I replied that, "I find it easier to focus in on the momentariness of the moment when I'm washing dishes than when I'm having sex. I like having sex, of course. I like it a lot. But it's harder for me to flatten out the folds of time in that context than in others." Part of this has to do with the fact that I spend too much time in head, surely, but I'm confident that my confession doesn't mark me as a rare exception to the rule of nature.
I went on to state my conviction that the ideal of "just sex" is, "first and foremost an expression of our desire to free ourselves from the bunched up fabric of time. The drugs people take as a prelude to having sex, the schemes they come up with to keep it anonymous and detached, the words they deploy as prelude and coda -- all those supplements serve, paradoxically, to strengthen the barrier keeping the narrow present of bliss-to-be, bliss, and bliss-just-had safe from contamination by thoughts of a more distant time, whether forward or back."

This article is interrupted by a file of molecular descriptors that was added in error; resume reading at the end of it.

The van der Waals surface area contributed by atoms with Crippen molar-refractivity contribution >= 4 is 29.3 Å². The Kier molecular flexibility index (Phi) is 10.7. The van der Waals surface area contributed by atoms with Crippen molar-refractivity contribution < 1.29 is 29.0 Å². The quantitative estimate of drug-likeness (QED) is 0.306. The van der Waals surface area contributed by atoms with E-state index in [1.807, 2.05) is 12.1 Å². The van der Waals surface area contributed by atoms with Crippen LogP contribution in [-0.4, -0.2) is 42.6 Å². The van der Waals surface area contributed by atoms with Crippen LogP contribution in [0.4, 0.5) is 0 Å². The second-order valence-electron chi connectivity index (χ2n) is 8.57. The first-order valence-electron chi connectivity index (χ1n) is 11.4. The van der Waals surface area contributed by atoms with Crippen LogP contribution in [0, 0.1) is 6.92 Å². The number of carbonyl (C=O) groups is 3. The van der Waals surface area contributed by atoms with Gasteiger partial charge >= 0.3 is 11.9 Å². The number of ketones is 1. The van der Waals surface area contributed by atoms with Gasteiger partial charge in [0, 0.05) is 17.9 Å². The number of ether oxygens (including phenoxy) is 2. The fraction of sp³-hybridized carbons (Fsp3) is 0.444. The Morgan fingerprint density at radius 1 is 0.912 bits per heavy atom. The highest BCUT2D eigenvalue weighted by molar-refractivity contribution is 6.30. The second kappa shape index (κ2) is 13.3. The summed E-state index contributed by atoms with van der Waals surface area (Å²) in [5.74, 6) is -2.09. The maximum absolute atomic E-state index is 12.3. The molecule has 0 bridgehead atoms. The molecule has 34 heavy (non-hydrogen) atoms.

I went on to add that the use of these supplements is not necessarily a bad thing. People smoke pot, put on fetish wear, and talk dirty for a reason, after all: these supplements have the potential to enhance their delight. But it's important to recognize, I concluded, that this delight is, "shadowed by oblivion or, more precisely, is a delight in oblivion, which, coming full circle, turns out to be cut from the same anti-matter cloth as the moment the ideal of 'just sex' aspires to wrest from the complicit complexities of chronology." Now is the time for sex because now is the time of oblivion.